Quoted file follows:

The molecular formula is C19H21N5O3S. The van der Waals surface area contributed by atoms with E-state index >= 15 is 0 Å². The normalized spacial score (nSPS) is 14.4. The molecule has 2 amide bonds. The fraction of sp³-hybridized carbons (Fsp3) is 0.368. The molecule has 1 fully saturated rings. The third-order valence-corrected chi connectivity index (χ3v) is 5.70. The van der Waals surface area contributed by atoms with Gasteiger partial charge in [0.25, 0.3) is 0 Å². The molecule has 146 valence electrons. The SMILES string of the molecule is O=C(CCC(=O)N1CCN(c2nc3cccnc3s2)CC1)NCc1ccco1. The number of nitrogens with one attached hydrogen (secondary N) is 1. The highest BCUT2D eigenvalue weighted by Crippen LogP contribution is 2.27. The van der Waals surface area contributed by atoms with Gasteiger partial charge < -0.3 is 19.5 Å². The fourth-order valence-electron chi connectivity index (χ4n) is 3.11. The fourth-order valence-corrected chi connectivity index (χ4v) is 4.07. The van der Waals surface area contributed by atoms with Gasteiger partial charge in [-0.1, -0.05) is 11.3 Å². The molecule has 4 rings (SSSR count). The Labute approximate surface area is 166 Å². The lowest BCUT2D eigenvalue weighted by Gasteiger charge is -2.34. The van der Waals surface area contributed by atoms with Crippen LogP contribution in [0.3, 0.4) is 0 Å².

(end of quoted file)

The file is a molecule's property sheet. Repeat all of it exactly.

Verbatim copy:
The molecular formula is C19H21N5O3S. The van der Waals surface area contributed by atoms with E-state index >= 15 is 0 Å². The normalized spacial score (nSPS) is 14.4. The molecule has 2 amide bonds. The fraction of sp³-hybridized carbons (Fsp3) is 0.368. The molecule has 1 fully saturated rings. The third-order valence-corrected chi connectivity index (χ3v) is 5.70. The van der Waals surface area contributed by atoms with Gasteiger partial charge in [0.25, 0.3) is 0 Å². The molecule has 146 valence electrons. The SMILES string of the molecule is O=C(CCC(=O)N1CCN(c2nc3cccnc3s2)CC1)NCc1ccco1. The number of nitrogens with one attached hydrogen (secondary N) is 1. The highest BCUT2D eigenvalue weighted by Crippen LogP contribution is 2.27. The van der Waals surface area contributed by atoms with Gasteiger partial charge < -0.3 is 19.5 Å². The fourth-order valence-electron chi connectivity index (χ4n) is 3.11. The fourth-order valence-corrected chi connectivity index (χ4v) is 4.07. The van der Waals surface area contributed by atoms with Gasteiger partial charge in [-0.1, -0.05) is 11.3 Å². The molecule has 4 rings (SSSR count). The Labute approximate surface area is 166 Å². The lowest BCUT2D eigenvalue weighted by Gasteiger charge is -2.34. The van der Waals surface area contributed by atoms with Crippen LogP contribution in [0.3, 0.4) is 0 Å².